The return of “bipolar” politics

Actually, as Christopher Caldwell wrote in the New York Times two days ago, Draghi’s fall should not be experienced as a drama, because it marked the return to that democracy that technical governments had obfuscated. And to be fair, in fact, it had somewhat clouded the memory of that dialectical dynamism that we are reviving thanks to this democratic refresh. The election campaign has begun in medias res and promises to animate a hot August. The cutting of parliamentarians, on the one hand, the electoral law, on the other, plus the polls, are outlining a clear return to that bipolarism that since the appearance and rise of 5Stelle had been completely unhinged. But, as many were predicting, in the end the dream was shattered, the metamorphosis from MoVimento to party was completed and, also complicit in the internal rifts, they lost consensus. Even a few days ago The International wrote “nothing remains of their ability to constitute a third pole, to create enthusiasm among voters, to disrupt the games of Italian politics. They will send a small delegation of deputies and senators to Rome, nothing more”.

The electoral contest will be played out between the two poles, center-right and center-left, as in the “old days”. The chessboard is shaping up. The center-right has unified and coalesced under the aegis of Giorgia Meloni, who has succeeded in hypothesizing leadership over her allies (who have also been joined by Toti’s centrists) in case of victory. Her party is in great health, enjoys a broad consensus accumulated over many years of opposition and especially since May 1 has begun a rapid process of transformation, beginning to speak and reason as a party of government. Even accusations of “pro-fascism” now seem rhetorical. Better to strike at the flanks, at the most fragile links in the coalition: the Lega and Forza Italia. Like a bomb, in fact, came the media investigation in episodes about compromising contacts between the Carroccio and Russia, first, and China, then, to condition the fate and positions of the Draghi government. Between accusations and denials, pending the appropriate clarifications, the fuss has provided a useful propaganda assist to the center-left led by Letta, grappling with the construction of a front that rather than a “wide field” seems to resemble a kind of “Panhellenic League” to defeat a dangerous and threatening common opponent.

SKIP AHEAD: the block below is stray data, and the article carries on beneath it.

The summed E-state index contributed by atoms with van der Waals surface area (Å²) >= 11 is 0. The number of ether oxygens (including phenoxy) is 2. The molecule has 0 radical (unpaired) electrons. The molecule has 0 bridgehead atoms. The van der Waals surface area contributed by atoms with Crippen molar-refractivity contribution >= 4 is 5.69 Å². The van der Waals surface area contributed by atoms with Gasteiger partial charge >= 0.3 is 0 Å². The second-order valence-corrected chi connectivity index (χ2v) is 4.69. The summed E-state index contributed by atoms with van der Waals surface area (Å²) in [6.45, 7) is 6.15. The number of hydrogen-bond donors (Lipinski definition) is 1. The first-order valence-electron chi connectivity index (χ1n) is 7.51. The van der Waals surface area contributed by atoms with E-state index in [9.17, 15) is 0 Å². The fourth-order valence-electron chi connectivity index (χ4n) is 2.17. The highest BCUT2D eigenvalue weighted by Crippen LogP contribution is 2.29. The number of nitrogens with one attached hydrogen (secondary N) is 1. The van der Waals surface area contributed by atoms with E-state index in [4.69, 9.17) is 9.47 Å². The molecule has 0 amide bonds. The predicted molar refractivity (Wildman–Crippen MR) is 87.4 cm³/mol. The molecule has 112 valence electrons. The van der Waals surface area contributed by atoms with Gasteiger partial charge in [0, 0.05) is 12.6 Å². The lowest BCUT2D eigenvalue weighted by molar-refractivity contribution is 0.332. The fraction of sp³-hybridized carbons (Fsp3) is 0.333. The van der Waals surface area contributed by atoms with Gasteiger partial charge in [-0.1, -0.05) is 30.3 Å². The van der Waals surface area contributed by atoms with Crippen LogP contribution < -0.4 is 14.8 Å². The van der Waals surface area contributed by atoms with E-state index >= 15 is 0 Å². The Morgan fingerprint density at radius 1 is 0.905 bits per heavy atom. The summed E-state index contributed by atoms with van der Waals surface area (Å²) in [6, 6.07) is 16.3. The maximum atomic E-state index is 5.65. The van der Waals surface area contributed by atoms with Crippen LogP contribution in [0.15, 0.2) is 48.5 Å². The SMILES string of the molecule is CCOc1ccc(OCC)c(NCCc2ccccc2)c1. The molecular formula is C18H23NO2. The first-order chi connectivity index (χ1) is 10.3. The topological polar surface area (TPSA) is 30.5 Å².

The specter of victory is revealing not only a return to bipolar equilibrium. But also an attitudinal bipolarity of leaders, who in the game of alliances are showing themselves willing to reconsiderations that only a few months ago would have seemed surreal: Letta and Renzi returning to dialogue, as well as Calenda winking at the much-criticized Pd; even Conte, between one step forward and two backward, is sniffing the hypothesis of joining the center-left grand coalition. On the other hand, the hard-line Fratelli d’Italia have not hesitated to embark the centrists in the constituencies assigned to them, while some pillars of Forza Italia, such as Brunetta, Gelmini and Carfagna, after years as bishops of the center-right have left the “Knight’s” court and the last two have even switched with Calenda.

A concentration of twists and turns is making this incipit of the election campaign particularly varied and dynamic. But, perhaps too focused on numbers, the parties are giving little weight to ideas at this juncture. The technicalities of recent years, solutions and answers to impending problems have accustomed Italians to a concrete and pragmatic approach, to which, after all, they seemed to have become happily accustomed. And a demonstration was also given by the broad consensus that Conte, first, and Draghi, then, gathered during their governments. The two coalitions, proclamations aside, have not yet begun to talk about programs, about proposals for dealing with the serious crises that will face whoever is called upon to govern the country, from the diplomatic crisis to the food crisis, to the challenges of inflation, tax reform, the NRRP or labor. The Draghi agenda, often exhumed as if it were an cross-programmatic passe-partout, was designed for a technical government that would deliberately not get into issues of political incidence. That is why it will be important for parties now to work on programs as well. The risk is running into that insidious enemy common to both coalitions that could shake the supposedly granitic reliability of the polls: abstentionism.


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